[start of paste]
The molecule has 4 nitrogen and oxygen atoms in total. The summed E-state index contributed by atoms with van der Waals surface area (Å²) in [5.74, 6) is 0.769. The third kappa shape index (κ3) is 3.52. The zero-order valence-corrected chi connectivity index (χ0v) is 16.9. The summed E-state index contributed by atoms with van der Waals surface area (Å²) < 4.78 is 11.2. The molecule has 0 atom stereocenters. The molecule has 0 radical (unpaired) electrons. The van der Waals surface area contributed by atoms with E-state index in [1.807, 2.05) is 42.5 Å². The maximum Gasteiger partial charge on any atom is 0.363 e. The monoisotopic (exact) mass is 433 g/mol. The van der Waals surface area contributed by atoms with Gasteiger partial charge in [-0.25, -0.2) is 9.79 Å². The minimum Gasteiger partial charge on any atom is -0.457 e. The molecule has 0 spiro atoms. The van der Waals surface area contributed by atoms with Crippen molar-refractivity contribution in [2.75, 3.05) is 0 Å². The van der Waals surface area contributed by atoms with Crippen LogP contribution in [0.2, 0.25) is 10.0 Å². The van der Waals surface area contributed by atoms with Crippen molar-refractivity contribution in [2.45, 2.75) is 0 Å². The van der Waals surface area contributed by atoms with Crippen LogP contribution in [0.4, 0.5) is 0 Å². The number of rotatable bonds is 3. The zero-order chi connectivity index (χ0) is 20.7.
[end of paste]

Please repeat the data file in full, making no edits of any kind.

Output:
The molecule has 4 nitrogen and oxygen atoms in total. The summed E-state index contributed by atoms with van der Waals surface area (Å²) in [5.74, 6) is 0.769. The third kappa shape index (κ3) is 3.52. The zero-order valence-corrected chi connectivity index (χ0v) is 16.9. The summed E-state index contributed by atoms with van der Waals surface area (Å²) < 4.78 is 11.2. The molecule has 0 atom stereocenters. The molecule has 0 radical (unpaired) electrons. The van der Waals surface area contributed by atoms with E-state index in [1.807, 2.05) is 42.5 Å². The maximum Gasteiger partial charge on any atom is 0.363 e. The monoisotopic (exact) mass is 433 g/mol. The van der Waals surface area contributed by atoms with Gasteiger partial charge in [-0.25, -0.2) is 9.79 Å². The minimum Gasteiger partial charge on any atom is -0.457 e. The molecule has 0 spiro atoms. The van der Waals surface area contributed by atoms with Crippen molar-refractivity contribution in [2.75, 3.05) is 0 Å². The van der Waals surface area contributed by atoms with Crippen LogP contribution in [0.2, 0.25) is 10.0 Å². The van der Waals surface area contributed by atoms with Crippen molar-refractivity contribution in [2.45, 2.75) is 0 Å². The van der Waals surface area contributed by atoms with Crippen LogP contribution in [0.4, 0.5) is 0 Å². The number of rotatable bonds is 3. The zero-order chi connectivity index (χ0) is 20.7.